“is the belief that they’re not “good” at meditating. These people make the effort to sit down and meditate but then don’t stick with the practice because they feel like they’re “doing it wrong” or somehow aren’t having the same experience that “real” meditators do. Meditation does not mean the absence of thoughts. Meditation does not mean going into a trance. Meditation does not mean forgetting who or where you are. If you’re worrying that you’re not “doing it right” because none of those things happen when you meditate, then please stop worrying.”

PS Whenever you’re ready… here are 4 ways we can help you balance your hormones:

1. Grab a copy of my book
“It's not you, it's your hormones – the essential guide for women over 40 to fight fat, fatigue and hormone havoc”.  Click here

2. Join the Hormone Connection Facebook group
It’s our private Facebook community where you get daily access to me and the team, plus a whole load of super supportive like-minded women. Click here

3. Find out more about the 30 Days to Happy Hormones online programme
If you're ready to take action and need a structured plan to get you there, along with a supportive community and coaching, this could be the programme for you.  Click here

4. Apply for a free Discovery Call with me or one of the team
If you’d like to speak to us about your own personal hormone issues OR how we can help support female employees at your organisation… just send me a message and I'll send you a link to our bookings calendar to arrange a call. Click here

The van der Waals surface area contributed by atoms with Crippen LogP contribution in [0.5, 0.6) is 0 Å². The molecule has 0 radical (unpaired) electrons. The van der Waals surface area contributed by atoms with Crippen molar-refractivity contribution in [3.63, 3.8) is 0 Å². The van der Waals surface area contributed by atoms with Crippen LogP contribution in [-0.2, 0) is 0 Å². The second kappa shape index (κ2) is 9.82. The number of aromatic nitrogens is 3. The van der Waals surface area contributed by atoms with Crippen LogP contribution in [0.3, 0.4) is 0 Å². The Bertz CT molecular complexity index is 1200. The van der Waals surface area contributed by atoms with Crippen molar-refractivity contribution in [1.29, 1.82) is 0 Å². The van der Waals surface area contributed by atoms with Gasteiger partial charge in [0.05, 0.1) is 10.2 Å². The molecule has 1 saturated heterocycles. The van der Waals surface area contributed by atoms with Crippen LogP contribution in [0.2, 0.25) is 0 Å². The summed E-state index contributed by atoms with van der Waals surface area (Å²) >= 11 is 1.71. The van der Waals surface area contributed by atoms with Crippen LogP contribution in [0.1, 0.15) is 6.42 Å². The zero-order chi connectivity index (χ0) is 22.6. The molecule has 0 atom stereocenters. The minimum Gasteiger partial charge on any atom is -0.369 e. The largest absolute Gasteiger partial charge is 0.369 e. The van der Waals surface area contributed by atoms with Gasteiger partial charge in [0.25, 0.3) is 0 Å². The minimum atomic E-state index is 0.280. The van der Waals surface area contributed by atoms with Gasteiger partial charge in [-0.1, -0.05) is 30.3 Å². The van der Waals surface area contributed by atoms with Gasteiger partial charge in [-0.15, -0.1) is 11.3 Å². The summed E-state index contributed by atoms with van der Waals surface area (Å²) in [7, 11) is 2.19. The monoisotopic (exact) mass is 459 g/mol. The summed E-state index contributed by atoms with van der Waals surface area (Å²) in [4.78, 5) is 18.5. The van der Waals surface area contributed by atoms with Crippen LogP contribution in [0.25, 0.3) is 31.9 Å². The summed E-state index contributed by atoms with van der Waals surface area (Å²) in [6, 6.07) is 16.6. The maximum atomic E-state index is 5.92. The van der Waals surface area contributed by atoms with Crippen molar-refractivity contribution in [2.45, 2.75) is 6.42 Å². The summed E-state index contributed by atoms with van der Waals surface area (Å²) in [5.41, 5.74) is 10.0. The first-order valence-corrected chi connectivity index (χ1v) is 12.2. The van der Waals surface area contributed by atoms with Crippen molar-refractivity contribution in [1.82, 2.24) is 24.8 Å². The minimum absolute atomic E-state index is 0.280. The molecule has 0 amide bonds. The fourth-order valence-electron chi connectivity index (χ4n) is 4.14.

[accordion-item title=”Click to View Sources”]

Carlson, L et al. (2004) Mindfulness-based stress reduction in relation to quality of life, mood, symptoms of stress and levels of cortisol, dehydroepiandrosterone sulfate (DHEAS) and melatonin in breast and prostate cancer outpatients. Psychoneuroendocrinology, 29(4):448–474.

Moore, A. and Malinowski, P. (2009) Meditation, mindfulness and cognitive flexibility. Conscious Cogn, 18(1):176–186.

Katterman, S.N. et al. (2014) Mindfulness meditation as an intervention for binge eating, emotional eating, and weight loss: A systematic review. Eat Behav, 15(2):197–204.

Winbush, N.Y. et al. (2007) The effects of mindfulness-based stress reduction on sleep disturbance: a systematic review. Explore (NY), 3(6):585–591